For what would prove to be his final film, Iranian director Abbas Kiarostami gave himself a challenge: to create a dialogue between his work as a filmmaker and his work as a photographer, bridging the two art forms to which he had dedicated his life. Setting out to reconstruct the moments immediately before and after a photograph is taken, Kiarostami selected twenty-four still images—most of them stark landscapes inhabited only by foraging birds and other wildlife—and digitally animated them into subtly evolving four-and-a-half-minute vignettes, creating a series of poignant studies in movement, perception, and time. A sustained meditation on the process of image making, 24 Frames is a graceful and elegiac farewell from one of the giants of world cinema.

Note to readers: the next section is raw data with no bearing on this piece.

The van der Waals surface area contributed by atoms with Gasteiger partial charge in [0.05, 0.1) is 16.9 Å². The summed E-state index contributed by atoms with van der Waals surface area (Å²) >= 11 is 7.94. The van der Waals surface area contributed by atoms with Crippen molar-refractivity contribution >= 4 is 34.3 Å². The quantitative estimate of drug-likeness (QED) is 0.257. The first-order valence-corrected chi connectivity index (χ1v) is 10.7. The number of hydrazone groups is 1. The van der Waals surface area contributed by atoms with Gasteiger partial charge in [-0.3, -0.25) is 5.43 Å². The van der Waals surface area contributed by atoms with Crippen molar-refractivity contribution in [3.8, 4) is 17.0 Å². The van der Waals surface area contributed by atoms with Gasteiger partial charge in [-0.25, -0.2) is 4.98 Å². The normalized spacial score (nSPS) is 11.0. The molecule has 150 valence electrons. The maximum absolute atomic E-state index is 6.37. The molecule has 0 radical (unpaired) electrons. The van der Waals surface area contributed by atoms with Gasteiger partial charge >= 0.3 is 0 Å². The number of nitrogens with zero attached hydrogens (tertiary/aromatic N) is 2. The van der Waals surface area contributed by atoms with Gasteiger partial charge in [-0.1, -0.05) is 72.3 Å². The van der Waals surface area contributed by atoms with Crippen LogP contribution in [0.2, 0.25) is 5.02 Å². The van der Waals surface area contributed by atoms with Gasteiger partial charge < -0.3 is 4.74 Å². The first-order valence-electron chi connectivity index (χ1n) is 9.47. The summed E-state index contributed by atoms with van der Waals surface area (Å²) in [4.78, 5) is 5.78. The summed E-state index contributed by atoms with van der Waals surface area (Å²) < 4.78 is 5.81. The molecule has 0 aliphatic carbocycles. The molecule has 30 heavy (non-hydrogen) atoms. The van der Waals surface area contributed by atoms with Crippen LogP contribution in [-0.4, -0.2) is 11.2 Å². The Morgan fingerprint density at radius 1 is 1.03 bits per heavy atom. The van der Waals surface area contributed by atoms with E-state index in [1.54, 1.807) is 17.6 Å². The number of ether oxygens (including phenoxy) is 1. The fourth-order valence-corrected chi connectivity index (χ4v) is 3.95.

The themes, images, and cultural vernacular of Victor Fleming’s The Wizard of Oz continue to haunt David Lynch’s art and filmography—from his very first short, The Alphabet, to his latest series, Twin Peaks: The Return. Arguably, no filmmaker has so consistently drawn inspiration—consciously or unconsciously—from a single work.
Alexandre O. Philippe
Childhood friends Pietro and Bruno experience maturity, loss, and the rediscovery of an unbreakable connection when they reunite in adulthood to build a cabin on the rugged slopes of the Italian Alps.
One of the major achievements of twenty-first-century cinema thus far, Béla Tarr’s mesmeric parable of societal collapse is an enigma of transcendent visual, philosophical, and mystical resonance.
Béla Tarr and Ágnes Hranitzky